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Body piercing has been recorded from ancient civilizations and can be
seen in art and antiquities. Body piercing has recently become common in many
countries, particularly among young persons. The February 25, 2004, issue
of JAMA includes an article about serious infections
related to piercing of the ear cartilage.
Piercing has been performed in nearly every area of the body. Cultural
ideas influence the types of piercing commonly done in different parts of
the world. In the United States, common piercing sites include the earlobe,
ear cartilage, eyebrow, tongue, lips, nose, and umbilicus (belly button). Less visible sites include the nipples and the genitals.
Any time the skin is penetrated, potential for infection exists. Typical
signs of infection include pain, tenderness, redness, and foul-smelling drainage
from the site of the piercing. Such infections can lead to serious complications
such as abscess formation at the site or spread through the bloodstream to
distant sites, including the heart valves. If you think you have an infection
at a piercing site, see a doctor for evaluation.
Piercing through ear cartilage has more risk of infection than piercing
the earlobe. This is because there is little blood flow to the cartilage.
Ear cartilage infections are difficult to treat and may require surgery resulting
in permanent disfigurement of the ear.
The instruments used to do body piercing may become contaminated with
blood, body fluids, or other infectious materials. This may not be visible
to the naked eye. Infections (such as hepatitis) can occur if the instruments
are not properly cleaned and sterilized. If you choose to have a part of your
body pierced, minimize your risk of infection by being certain that the piercing
equipment has been sterilized. Piercing guns should be avoided.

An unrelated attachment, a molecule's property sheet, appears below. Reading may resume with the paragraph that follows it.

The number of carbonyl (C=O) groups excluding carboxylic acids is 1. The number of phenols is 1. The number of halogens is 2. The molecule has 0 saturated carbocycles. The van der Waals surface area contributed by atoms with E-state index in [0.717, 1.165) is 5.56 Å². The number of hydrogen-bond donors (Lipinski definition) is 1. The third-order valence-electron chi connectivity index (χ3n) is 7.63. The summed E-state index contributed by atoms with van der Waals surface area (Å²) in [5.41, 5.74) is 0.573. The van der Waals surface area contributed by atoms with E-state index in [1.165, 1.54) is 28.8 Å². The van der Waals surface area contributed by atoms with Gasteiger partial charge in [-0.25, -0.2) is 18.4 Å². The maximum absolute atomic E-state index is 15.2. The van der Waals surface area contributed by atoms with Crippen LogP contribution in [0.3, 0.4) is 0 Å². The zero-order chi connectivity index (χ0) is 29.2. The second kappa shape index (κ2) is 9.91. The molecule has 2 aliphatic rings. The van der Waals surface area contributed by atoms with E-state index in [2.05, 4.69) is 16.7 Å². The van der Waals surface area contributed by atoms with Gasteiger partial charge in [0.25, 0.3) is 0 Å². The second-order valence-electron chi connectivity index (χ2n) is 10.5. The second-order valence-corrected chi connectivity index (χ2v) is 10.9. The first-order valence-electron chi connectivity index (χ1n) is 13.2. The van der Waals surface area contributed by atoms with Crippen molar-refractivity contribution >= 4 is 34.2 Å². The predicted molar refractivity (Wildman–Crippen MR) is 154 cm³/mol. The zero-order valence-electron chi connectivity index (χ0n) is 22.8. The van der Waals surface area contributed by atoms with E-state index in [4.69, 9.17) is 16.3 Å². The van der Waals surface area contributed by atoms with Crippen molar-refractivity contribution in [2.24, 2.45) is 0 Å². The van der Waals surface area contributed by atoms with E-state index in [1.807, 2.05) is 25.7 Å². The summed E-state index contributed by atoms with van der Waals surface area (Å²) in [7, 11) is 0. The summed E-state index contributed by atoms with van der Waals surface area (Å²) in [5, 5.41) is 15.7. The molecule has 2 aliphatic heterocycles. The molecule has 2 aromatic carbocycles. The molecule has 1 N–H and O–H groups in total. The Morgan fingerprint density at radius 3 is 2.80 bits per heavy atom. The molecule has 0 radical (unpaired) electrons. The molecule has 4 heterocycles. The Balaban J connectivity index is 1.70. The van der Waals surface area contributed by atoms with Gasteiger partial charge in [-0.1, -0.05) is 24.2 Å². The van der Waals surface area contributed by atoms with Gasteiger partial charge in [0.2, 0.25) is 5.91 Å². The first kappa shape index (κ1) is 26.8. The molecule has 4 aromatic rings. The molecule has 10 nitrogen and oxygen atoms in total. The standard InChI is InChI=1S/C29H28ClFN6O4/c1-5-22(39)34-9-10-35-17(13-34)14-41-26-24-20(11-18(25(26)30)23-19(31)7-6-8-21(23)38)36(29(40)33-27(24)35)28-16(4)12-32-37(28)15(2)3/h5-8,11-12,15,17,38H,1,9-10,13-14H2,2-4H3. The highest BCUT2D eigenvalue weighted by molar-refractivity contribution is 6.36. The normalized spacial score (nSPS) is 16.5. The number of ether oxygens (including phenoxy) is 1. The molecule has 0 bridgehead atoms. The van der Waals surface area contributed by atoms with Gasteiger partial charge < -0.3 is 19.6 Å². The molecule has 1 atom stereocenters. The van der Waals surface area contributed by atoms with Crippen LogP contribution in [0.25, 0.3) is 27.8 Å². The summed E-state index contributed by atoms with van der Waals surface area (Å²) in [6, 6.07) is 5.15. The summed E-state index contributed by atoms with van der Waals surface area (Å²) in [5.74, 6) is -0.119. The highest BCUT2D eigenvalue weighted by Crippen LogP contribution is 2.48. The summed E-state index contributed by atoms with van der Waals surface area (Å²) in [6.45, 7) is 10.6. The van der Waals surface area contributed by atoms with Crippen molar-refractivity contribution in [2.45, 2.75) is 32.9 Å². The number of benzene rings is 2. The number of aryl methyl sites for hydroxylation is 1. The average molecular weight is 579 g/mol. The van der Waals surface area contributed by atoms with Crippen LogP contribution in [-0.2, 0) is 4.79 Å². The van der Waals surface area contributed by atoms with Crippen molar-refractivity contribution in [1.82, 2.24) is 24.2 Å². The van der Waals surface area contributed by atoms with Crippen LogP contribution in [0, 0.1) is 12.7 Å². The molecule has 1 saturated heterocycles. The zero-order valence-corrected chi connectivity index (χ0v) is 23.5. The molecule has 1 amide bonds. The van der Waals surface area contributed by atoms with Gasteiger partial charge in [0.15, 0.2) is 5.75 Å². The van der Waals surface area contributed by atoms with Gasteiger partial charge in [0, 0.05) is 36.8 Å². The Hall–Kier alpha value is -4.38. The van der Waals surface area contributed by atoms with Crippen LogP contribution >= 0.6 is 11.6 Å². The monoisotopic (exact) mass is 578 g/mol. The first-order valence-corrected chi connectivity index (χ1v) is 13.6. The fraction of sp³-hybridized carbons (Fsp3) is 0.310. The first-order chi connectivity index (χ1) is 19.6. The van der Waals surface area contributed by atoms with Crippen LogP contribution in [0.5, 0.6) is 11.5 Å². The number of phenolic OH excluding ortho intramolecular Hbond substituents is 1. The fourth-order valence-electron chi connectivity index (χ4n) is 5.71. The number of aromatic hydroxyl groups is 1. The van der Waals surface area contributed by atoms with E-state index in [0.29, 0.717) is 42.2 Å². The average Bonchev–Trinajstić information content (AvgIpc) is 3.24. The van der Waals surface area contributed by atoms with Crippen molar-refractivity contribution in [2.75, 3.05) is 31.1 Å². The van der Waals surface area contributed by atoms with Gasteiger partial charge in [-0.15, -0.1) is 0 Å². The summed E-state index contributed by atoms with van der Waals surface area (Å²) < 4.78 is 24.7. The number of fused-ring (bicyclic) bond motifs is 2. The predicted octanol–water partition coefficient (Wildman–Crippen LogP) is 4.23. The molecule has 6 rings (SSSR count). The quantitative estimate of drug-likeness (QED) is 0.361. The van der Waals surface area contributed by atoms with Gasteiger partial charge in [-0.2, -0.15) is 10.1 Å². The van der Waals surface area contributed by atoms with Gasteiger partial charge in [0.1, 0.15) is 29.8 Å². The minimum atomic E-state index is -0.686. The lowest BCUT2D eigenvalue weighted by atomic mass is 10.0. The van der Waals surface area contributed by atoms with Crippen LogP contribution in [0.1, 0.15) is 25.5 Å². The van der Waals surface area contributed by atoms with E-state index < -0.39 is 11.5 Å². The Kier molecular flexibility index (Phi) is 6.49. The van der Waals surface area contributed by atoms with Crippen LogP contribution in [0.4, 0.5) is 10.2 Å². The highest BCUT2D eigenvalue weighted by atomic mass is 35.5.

Edema (tissue swelling)
Allergic reactions to metal
Dental damage from oral or tongue piercing
What type of training does the piercer have?
How are the piercing instruments cleaned and sterilized?
How are problems at the specific piercing institution traced?
What kind of care needs to be taken with the piercing?
What type of metal (gold or silver are preferred) is used for
the initial piercing?
How long before the piercing is considered to be healed?
Whom do you contact if problems arise with the piercing?
Where do you find more information?
Association of Professional Piercers 888/888-1277 http://www.safepiercing.org
To find this and previous JAMA Patient Pages, go to the Patient Page
Index on JAMA's Web site at http://www.jama.com. Many are available in English and Spanish.
Sources: Association of Professional Piercers, Centers for Disease Control
The JAMA Patient Page is a public service of JAMA. The information and recommendations appearing on this page are appropriate
in most instances, but they are not a substitute for medical diagnosis. For
specific information concerning your personal medical condition, JAMA suggests that you consult your physician. This page may be photocopied
noncommercially by physicians and other health care professionals to share
with patients. Any other print or online reproduction is subject to AMA approval.
To purchase bulk reprints, call 718/946-7424.
Torpy JM, Lynm C, Glass RM. Body Piercing. JAMA. 2004;291(8):1024. doi:10.1001/jama.291.8.1024
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